Stephen Sharp. Contributed photo

Springfield architect receives prestigious national award

Local architect Stephen L. Sharp has earned a prestigious honor from the American Institute of Architects.

The partner and principal of Springfield’s McCall Sharp Architecture has been elevated to the AIA’s College of Fellows, which helps advance the profession through mentoring young architects and being of service to society.

Out of more than 90,000 AIA members, less than 4 percent become fellows, and Sharp will be one of just three practicing fellows in the Miami Valley.

Sharp will be invested in June at the famed St. Patrick’s Cathedral in New York City.

“It’s a special recognition I’m proud to have earned,” said Sharp, who has been with McCall Sharp for 30 years.

Take a drive around Springfield and Sharp’s signature can be seen in various buildings he’s helped design or update. These include the Clark County Public Library Main Branch, the Heritage Center of Clark County annex, Rocking Horse Center, The Dome and numerous others.

Jury selection is awarded due to service. Sharp said he was elevated to fellow on the basis of having a ripple effect, helping young people interested in pursuing an architect’s license to have more opportunities to get there sooner and with less debt.

According to the National Council of Architectural Registration Boards, it takes about 12½ years to become a licensed architect, which is more time than it takes to become a medical doctor.

“It’s changing fast,” he said.

Sharp’s contributions include working on a re-accreditation team to help students get licensed at least three years earlier.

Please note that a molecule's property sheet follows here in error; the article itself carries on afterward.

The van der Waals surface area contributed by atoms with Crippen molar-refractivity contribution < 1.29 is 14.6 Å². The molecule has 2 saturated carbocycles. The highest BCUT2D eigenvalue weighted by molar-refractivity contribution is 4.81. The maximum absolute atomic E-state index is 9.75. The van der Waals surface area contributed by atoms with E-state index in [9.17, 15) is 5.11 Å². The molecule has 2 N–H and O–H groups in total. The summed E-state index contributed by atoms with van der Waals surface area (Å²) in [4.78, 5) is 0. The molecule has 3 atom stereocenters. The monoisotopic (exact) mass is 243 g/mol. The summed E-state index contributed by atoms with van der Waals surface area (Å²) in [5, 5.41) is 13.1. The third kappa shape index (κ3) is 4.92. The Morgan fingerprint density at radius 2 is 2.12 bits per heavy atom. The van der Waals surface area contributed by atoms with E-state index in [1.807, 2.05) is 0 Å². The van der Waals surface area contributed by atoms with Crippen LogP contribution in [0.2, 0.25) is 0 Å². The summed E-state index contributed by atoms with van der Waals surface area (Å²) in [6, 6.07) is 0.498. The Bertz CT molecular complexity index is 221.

Closer to home, he’s working with Sinclair Community College to establish a program to get those interested in the field started relatively inexpensively and then transfer to a school such as Miami University.

Even if students don’t go on to become licensed architects, there’s still demand in construction.

“What people are just now beginning to realize is there are ways to go to work on construction sites,” Sharp said. “They need new people coming in. They have to work hard but it’s a good way to get in the profession. My ripple effect is the Miami Valley. We have to keep chipping away.”

When he was an undergraduate at Miami, only four women were in his class of 120 students. None finished the program.

Now nearly two in five new architects are female, and some of the programs Sharp is working on could help more women and minorities enter the field.

“It should be open to anyone who is talented enough,” he said.

Sharp also works with a group focused on what his field will look like in 2050.

McCall Sharp’s employees build elaborate computer simulations for customers’ projects. Sharp acknowledges the advantages of those, but considers himself somewhat old school, preferring to think with his hand, sketching things out.

“A computer can beat people in chess,” he said. “It can design a building. But without the human brain it will be a very sterile building.”

Sharp pondered what would be a dream project.

“I like to do projects I can walk to from my office,” said Sharp. “When you think of a small community like this, we have some great buildings. I always have investiture in nice places.

“I’d like to think I’ve had a positive effect on the community and put my stamp on it.”

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